If you built sc3-plugins on Linux recently from source and used the instructions in the README, you probably have an unoptimized build which will have very bad performance compared to a release build.
On GitHub it was pointed out by RedFrik that the build instructions for sc3-plugins were not quite right previously. Before they said this:
mkdir build && cd build cmake -DSC_PATH=/path/to/sc/ .. cmake --build . --config Release # to install the plugins cmake --build . --config Release --target install
now they say this:
mkdir build && cd build # for both scsynth and supernova plugins; omit -DSUPERNOVA=ON to build only scsynth plugins cmake -DSC_PATH=/path/to/sc/ -DCMAKE_BUILD_TYPE=Release -DSUPERNOVA=ON .. cmake --build . --config Release # to install the plugins cmake --build . --config Release --target install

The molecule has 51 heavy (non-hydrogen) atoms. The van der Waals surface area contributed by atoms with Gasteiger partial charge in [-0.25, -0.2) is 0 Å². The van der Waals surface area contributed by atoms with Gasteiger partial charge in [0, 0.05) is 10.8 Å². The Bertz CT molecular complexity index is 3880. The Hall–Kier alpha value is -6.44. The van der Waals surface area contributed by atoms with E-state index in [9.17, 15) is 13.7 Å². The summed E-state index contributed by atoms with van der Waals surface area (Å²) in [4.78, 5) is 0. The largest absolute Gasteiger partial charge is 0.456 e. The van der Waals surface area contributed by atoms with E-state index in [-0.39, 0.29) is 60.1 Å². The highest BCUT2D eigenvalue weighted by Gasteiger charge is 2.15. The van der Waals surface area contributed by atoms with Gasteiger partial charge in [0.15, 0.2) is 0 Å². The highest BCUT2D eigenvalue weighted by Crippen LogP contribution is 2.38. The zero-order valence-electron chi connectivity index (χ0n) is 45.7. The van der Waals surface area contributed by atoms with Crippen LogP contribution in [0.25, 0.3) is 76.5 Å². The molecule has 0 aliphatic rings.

This mainly affects people on Linux; on Windows and macOS, using the VS and Xcode generators, it works correctly. There is no way I’m aware of to check if a plugin is unoptimized or release.
Apologies for the inconvenience.
For more detail – CMake is typically called a build system but it’s more of a build system generator. It generates files for other build systems like Make or Ninja or Xcodebuild to use. Some build systems support multiple configurations (here a configuration means Debug, Release, etc.), others do not. These are known as single-config and multi-config generators. Which generator is chosen depends on your system and environment. On macOS, typically it is Xcode; Windows, MSVC; Linux, “Unix Makefiles”. The first two are multi-config, the last is single-config. For multi-config generators, you specify the build type you want during the build step (
cmake --build . --config Release). For single-config generators, you do it during the configure step (
cmake -DCMAKE_BUILD_TYPE=Release ..). CMake doesn’t complain when you do both, so an easy way to make sure the right type is always chosen is to always do both regardless of your generator. This is what the fixed build instructions do.